It’s inevitable: If you ask the Internet how to make extra money, someone (more likely several someones) will suggest taking online surveys (also, doing clinical trials). On the surface, this sounds terrific: Sign up with a few websites or apps, spend some downtime answering questions, get paid. And it generally is that easy to make a little money using platforms like Survey Junkie, Swagbucks, or Kashkick. The real question is, how little is the little money? Taking online surveys is easy work, but the Federal Minimum Wage is $7.25, and state minimum wages go as high as $17 per hour. Can you make anything even approaching that via online surveys?
The answer is: No, you cannot. Not even close (with one caveat noted below). Here’s how little the little money in online surveys actually is.
The downside to taking online surveys for pay
Every single online survey site you sign up with will pay you dramatically less than $7.25 an hour. In some cases, you’ll wind up earning less than one dollar an hour, while folks using Survey Junkie can sometimes get as high as $5 per hour—and on SurveySavvy, you can snag 10-minute surveys for $1 each, so theoretically you can earn a majestic $6 per hour if you hustle nonstop. Note that all of these ranges are significantly below the $7.25 you’ll earn—at minimum—from some sort of actual part-time job.
And these numbers assume you’re able to dedicate significant time and effort to surveys, and that you enjoy remarkable efficiency—which is difficult due to three aspects of the platforms:
The qualification process. When you sign up on these platforms, you fill out an initial questionnaire designed to determine which surveys would find your feedback valuable (you often get a small sign-up bonus for this). When you snag a survey, however, your first few responses will narrow things down even further, and you might be rejected from the survey after you’ve begun the process, and get paid just a tiny amount for your time—often as little as 2-3 cents. For example, one person attempted 152 surveys on Survey Junkie over the course of one and a half months, but only managed to successfully complete 53 of them. The typical success rate for completing surveys is about 25%.
Search time. While some of these platforms will actively recruit you to surveys you’re particularly well-suited for, you have to spend time searching for surveys to take—and they go fast. And that time is unpaid. If you spend an hour trying to sign up for surveys and then make $3 taking them over the course of the next hour, your pay is really $1.5 per hour.
This means it’s probably better to think about online survey work in terms of monthly earnings instead of an hourly wage. For example, the person who completed 53 of 152 attempted surveys? After one and a half months they’d earned $26.17, or about $13 per month. And the platforms themselves are pretty clear about this. Survey Junkie, for example, explicitly states in their FAQ that you can expect to make “as much as” $40 a month using the site, and Swagbucks states that typical survey-takers “should be able to” earn as much as $1,825 per year, which is about $150 per month—but that’s the high end. And one site reviewing KashKick concluded you could earn $10-$40 per month there.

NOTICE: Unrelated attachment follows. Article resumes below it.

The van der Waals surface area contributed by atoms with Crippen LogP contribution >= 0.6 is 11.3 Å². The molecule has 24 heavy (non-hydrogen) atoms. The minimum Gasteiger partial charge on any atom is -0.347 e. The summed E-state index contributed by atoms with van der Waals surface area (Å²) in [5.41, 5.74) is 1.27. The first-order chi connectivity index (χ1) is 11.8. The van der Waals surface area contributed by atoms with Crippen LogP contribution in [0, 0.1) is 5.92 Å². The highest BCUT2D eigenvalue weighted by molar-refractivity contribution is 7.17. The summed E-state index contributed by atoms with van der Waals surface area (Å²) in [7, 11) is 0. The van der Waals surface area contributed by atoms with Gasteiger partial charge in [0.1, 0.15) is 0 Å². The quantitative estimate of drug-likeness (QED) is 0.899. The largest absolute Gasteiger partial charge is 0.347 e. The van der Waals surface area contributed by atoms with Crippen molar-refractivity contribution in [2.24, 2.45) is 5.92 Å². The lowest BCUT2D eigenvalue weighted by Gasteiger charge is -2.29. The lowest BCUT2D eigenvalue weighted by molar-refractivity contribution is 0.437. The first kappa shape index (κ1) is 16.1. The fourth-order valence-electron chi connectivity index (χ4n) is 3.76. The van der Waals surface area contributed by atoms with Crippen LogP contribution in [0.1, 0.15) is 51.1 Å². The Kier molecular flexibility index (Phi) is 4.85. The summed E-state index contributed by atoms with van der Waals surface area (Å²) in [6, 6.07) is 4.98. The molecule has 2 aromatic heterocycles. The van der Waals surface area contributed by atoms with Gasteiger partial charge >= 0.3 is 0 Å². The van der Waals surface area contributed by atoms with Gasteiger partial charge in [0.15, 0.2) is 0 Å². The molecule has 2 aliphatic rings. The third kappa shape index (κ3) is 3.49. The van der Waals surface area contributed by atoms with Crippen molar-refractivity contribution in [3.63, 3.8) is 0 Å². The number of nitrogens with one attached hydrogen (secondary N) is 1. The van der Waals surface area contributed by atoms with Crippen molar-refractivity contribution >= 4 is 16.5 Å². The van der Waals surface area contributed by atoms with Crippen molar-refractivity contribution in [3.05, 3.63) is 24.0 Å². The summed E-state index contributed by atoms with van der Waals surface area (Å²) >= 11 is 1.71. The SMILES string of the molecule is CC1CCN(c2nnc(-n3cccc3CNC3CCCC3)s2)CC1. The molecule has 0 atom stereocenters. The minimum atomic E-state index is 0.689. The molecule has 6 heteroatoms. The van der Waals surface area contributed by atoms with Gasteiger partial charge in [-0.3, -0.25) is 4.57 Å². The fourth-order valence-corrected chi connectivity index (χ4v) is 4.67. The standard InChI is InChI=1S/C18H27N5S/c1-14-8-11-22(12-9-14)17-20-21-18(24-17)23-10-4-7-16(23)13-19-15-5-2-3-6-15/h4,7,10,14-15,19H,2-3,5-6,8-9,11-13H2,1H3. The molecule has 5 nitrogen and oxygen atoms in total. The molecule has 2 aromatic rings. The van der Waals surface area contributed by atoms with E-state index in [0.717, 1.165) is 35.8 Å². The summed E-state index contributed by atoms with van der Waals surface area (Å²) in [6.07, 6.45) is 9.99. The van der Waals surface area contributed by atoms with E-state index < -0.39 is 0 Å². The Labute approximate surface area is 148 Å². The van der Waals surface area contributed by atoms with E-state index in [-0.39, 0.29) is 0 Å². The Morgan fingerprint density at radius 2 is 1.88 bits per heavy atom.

That’s not nothing! But it’s also not exactly a great way to make a living, and it’s definitely not a replacement for a job.
The upside to taking online surveys for pay
So, online surveys won’t make you rich or replace your 9-5. But used in the right way, there are certainly upsides to online surveys:
Easy. They typically require no special skills or experience, and signing up is free. While specific backgrounds or demographic details may snag you more or higher-paying surveys, there’s almost zero bar to making at least some money on these platforms.
Spare cash. That $40 a month might not pay your rent, but since you can earn it in the spare moments between other tasks—clicking through a lunch hour, or tapping on your phone while on the bus to and from work—it’s a low-friction way to toss some extra cash into your accounts.
Fun. Most people enjoy offering their opinions and learning about new products or concepts, so taking surveys is often a lot of fun—fun you’re getting paid for.
Finally, if you’re a professional in a demanding field of some sort, there can be a lot more upside taking surveys. There are specialized companies that pay pretty handsomely for the opinions of doctors, lawyers, or other professionals—for example, one doctor reported earning as much as $1,000 per month taking surveys offered by companies like InCrowd, Curizon, and M3 Global Research.
There’s also FocusGroups.org, which pays pretty well for online surveys (they also do in-person focus group studies and phone call interviews, which pay more). Many of their surveys fall into the $6/hour range (or less), but if you sift through and do some math to translate their points system into dollars, you can find some that pay out pretty high hourly rates—as much as $60 an hour, according to one review. However, there are generally fewer surveys to take here, and they are harder to qualify for—and that hourly rate depends on how fast you can finish the surveys, so your mileage may vary quite a bit. In the end, even though FocusGroups.org pays a bit better, you probably still won’t make a huge amount there every month.